A study estimates that mass-adoption of self-driving cars could reduce over 90% of traffic accidents.
Autonomous vehicles are the future. Self-driving cars could change our lives, heralding an era of greater convenience, improved productivity, and safer roads. Like any transformative technology, driverless cars are attracting huge investment from traditional automakers, established tech giants, and smaller start-ups. But all that promise is also fueling a great deal of hype and ungrounded speculation. Here are five of the most persistent myths.
Recent studies from the University of Michigan and KPMG predict that the arrival of autonomous vehicles (AVs) will reduce private car ownership in the United States by 43 percent by 2030, and sales in urban markets by 50 percent by 2035. They hold that families will need fewer cars and that many people will opt for "mobility as a service" — a supposedly cheap and efficient model in which travelers will summon vehicles on demand instead of keeping one (or more) in the garage. Even the usually levelheaded BBC recently declared that "you have (probably) already bought your last car."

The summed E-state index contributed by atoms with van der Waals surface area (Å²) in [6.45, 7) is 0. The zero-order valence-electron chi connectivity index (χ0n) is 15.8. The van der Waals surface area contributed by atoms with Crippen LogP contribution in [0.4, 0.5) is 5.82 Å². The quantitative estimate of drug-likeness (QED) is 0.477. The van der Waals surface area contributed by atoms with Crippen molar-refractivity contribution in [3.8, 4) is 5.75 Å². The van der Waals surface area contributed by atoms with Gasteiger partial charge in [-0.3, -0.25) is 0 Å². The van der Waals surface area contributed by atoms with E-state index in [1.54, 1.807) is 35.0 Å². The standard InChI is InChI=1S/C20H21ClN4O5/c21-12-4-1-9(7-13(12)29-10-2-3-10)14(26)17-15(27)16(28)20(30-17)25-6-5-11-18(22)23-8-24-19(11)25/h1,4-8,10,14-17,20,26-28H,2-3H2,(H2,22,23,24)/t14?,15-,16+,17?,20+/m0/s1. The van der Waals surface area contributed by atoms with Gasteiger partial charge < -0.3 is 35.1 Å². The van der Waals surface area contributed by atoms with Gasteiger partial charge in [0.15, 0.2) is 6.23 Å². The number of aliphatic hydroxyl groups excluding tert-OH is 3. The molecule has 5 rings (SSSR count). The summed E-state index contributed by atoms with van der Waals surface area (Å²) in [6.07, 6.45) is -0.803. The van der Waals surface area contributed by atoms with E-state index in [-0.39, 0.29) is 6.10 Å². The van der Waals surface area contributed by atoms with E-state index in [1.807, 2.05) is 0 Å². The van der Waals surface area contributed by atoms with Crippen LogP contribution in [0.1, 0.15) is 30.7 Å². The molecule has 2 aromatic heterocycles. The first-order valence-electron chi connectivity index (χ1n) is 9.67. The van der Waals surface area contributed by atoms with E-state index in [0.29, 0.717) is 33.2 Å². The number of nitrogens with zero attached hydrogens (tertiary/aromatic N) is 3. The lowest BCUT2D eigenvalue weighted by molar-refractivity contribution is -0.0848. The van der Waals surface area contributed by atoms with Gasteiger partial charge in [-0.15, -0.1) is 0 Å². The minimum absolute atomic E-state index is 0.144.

But people do not buy automobiles simply to get around; they own cars to get from A to B in a way that's convenient for them. This means a car at your doorstep, available at a time of your choosing (with no charge if you change your mind), and with your belongings exactly as and where you left them. Automobiles signal our values and extend our private space — things a shared service cannot offer. Nic Lutsey of the International Council on Clean Transportation sums this up perfectly: "In reality, a lot of people will have the same inclinations as they do today, to own a private auto and use it the way they want, without compromises."
Even if the inconvenience can be overcome, a recent study from the Victoria Transport Policy Institute suggests that owning a non-autonomous car will, for many users, continue to be cheaper than buying a self-driving car or hailing a ride, for some time to come. Indeed, car sales in the United States are at their highest level in 40 years, and Americans are keeping their cars longer than ever. It is going to take more than a new generation of highly efficient taxis to eliminate private automobile ownership.